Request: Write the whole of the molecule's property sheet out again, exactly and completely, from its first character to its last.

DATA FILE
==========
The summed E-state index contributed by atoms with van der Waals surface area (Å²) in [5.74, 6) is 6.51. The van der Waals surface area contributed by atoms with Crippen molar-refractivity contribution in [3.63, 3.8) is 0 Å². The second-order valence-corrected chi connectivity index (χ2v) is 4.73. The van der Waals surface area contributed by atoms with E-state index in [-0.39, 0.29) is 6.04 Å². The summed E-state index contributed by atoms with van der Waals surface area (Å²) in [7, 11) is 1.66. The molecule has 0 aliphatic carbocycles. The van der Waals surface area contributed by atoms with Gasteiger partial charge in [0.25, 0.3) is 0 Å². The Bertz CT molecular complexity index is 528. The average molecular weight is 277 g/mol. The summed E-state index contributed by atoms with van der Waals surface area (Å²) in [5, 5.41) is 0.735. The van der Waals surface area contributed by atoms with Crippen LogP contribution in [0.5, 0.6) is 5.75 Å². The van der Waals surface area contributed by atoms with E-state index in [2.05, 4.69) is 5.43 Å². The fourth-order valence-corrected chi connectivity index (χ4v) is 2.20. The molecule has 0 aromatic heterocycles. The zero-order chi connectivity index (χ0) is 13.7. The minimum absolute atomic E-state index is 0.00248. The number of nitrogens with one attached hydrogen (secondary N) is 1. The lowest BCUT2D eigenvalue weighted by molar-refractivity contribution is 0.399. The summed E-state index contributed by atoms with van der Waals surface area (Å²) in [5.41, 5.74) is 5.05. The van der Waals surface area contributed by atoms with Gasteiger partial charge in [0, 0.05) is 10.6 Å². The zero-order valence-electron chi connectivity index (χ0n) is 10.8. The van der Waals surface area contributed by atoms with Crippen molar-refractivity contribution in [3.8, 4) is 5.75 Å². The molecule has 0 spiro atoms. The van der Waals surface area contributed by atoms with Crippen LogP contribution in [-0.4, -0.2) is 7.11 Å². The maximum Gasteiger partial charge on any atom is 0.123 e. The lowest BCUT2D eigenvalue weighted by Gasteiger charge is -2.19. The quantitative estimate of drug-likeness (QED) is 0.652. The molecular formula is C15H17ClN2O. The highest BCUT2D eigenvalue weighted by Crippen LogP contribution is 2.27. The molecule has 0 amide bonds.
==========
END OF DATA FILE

The summed E-state index contributed by atoms with van der Waals surface area (Å²) in [5.74, 6) is 6.51. The van der Waals surface area contributed by atoms with Crippen molar-refractivity contribution in [3.63, 3.8) is 0 Å². The second-order valence-corrected chi connectivity index (χ2v) is 4.73. The van der Waals surface area contributed by atoms with E-state index in [-0.39, 0.29) is 6.04 Å². The summed E-state index contributed by atoms with van der Waals surface area (Å²) in [7, 11) is 1.66. The molecule has 0 aliphatic carbocycles. The van der Waals surface area contributed by atoms with Gasteiger partial charge in [0.25, 0.3) is 0 Å². The Bertz CT molecular complexity index is 528. The average molecular weight is 277 g/mol. The summed E-state index contributed by atoms with van der Waals surface area (Å²) in [5, 5.41) is 0.735. The van der Waals surface area contributed by atoms with Crippen LogP contribution in [0.5, 0.6) is 5.75 Å². The van der Waals surface area contributed by atoms with E-state index in [2.05, 4.69) is 5.43 Å². The fourth-order valence-corrected chi connectivity index (χ4v) is 2.20. The molecule has 0 aromatic heterocycles. The zero-order chi connectivity index (χ0) is 13.7. The minimum absolute atomic E-state index is 0.00248. The number of nitrogens with one attached hydrogen (secondary N) is 1. The lowest BCUT2D eigenvalue weighted by molar-refractivity contribution is 0.399. The summed E-state index contributed by atoms with van der Waals surface area (Å²) in [5.41, 5.74) is 5.05. The van der Waals surface area contributed by atoms with Gasteiger partial charge in [0, 0.05) is 10.6 Å². The zero-order valence-electron chi connectivity index (χ0n) is 10.8. The van der Waals surface area contributed by atoms with Crippen molar-refractivity contribution in [3.8, 4) is 5.75 Å². The molecule has 0 spiro atoms. The van der Waals surface area contributed by atoms with Crippen LogP contribution in [-0.4, -0.2) is 7.11 Å². The maximum Gasteiger partial charge on any atom is 0.123 e. The lowest BCUT2D eigenvalue weighted by Gasteiger charge is -2.19. The quantitative estimate of drug-likeness (QED) is 0.652. The molecular formula is C15H17ClN2O. The highest BCUT2D eigenvalue weighted by Crippen LogP contribution is 2.27. The molecule has 0 amide bonds.